True story: I was looking for eggplants in the market because eggplants are one of my favourite vegetables. I knew I could buy it anywhere so I thought I’d look. Eggplants in the UK are like eggplants in the US. They’re big and fat. I think they’re called Japanese eggplants in Philippine supermarkets. But, I digress. I can’t remember if it was actually in the Ipswich market or if it was at the shops, but I remember asking someone where the eggplants were. All I got was a blank stare. Then I remembered. They don’t call eggplants here eggplants. They call them AUBERGINES! To make things complicated, this is the phonetic spelling: br-zhn, br-jn
The easiest eggplant recipe (apart from slice thinly and fry and dip into soy sauce with garlic) is to sauté the eggplant in garlic, onion and tomatoes. I find comfort in cooking this because it reminds me of home. I think this became a quick favourite at home (my mom likes it, my brother loves it, my sister hates it and my dad can’t eat eggplant—even stevens!) because it works well as a rice topping. It’s quick, it’s easy and it’s a vegetable! I remember eating it with shrimp paste and rice. Yum! 🙂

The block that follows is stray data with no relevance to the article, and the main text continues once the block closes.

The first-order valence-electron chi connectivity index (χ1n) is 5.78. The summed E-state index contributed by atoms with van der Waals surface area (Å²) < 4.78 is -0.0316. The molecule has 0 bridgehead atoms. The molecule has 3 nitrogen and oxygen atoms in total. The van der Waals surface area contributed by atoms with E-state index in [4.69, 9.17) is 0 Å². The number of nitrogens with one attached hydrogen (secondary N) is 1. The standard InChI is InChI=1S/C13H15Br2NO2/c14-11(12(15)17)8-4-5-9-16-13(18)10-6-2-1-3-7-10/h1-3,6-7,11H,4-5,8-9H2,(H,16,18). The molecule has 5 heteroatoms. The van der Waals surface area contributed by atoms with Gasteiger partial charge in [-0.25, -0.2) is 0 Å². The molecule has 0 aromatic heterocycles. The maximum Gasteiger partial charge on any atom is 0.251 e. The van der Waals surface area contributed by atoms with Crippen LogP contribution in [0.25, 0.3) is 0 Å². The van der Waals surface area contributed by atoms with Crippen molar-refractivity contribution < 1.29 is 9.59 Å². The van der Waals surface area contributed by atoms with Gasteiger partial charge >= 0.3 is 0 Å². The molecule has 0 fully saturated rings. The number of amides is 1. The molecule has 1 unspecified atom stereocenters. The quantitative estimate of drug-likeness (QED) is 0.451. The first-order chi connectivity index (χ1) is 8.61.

I cooked this on Sunday because Sunday was Day 1 of The Challenge. Since I moved to the UK, I usually cook this with pork mince. But in true challenge-facing spirit, I cooked it the way I used to cook it in the Philippines, sautéed with oyster sauce!
- 1 medium-sized eggplant, diced
- 2 medium-sized salad tomatoes, diced
- 1 large onion, diced
- 2 cloves garlic, minced
- 1 tablespoon oyster sauce
- 1 tablespoon vegetable oil
- 1 teaspoon sesame oil (optional)
- salt and pepper to taste
- Heat the vegetable oil in a shallow pan. Once the oil is relatively hot (not smoking hot though!), add onions. Sauté until the onions are transluscent, then add the tomatoes. The tomatoes should turn slightly mushy (if at this stage the tomatoes and onions look slightly dry, add a 2-3 tablespoons of water). Add the garlic (my mom always taught me that you should add garlic first when sautéing, but so many chefs say that you add garlic last because garlic burns fairly quickly and adding garlic near the end of the sautéing allows you to control the intensity of the garlic taste in the dish).
- Once the garlic is slightly browned this is usually the stage where you add your meat (in my case, due to the challenge, I didn’t add any meat) and brown it. Once the meat is browned, add your oyster sauce. Simmer for 3 minutes.
- Add the aubergine and simmer, stirring occasionally for 7-10 minutes. The dark purple of the aubergine skin should turn slightly brown and the flesh should take on the colour of the tomatoes.
- Add salt and pepper to taste (if the oyster sauce hasn’t made it salty enough for you). To finish, add the sesame oil.
Serving suggestion: Serve over a bowl of steamed rice.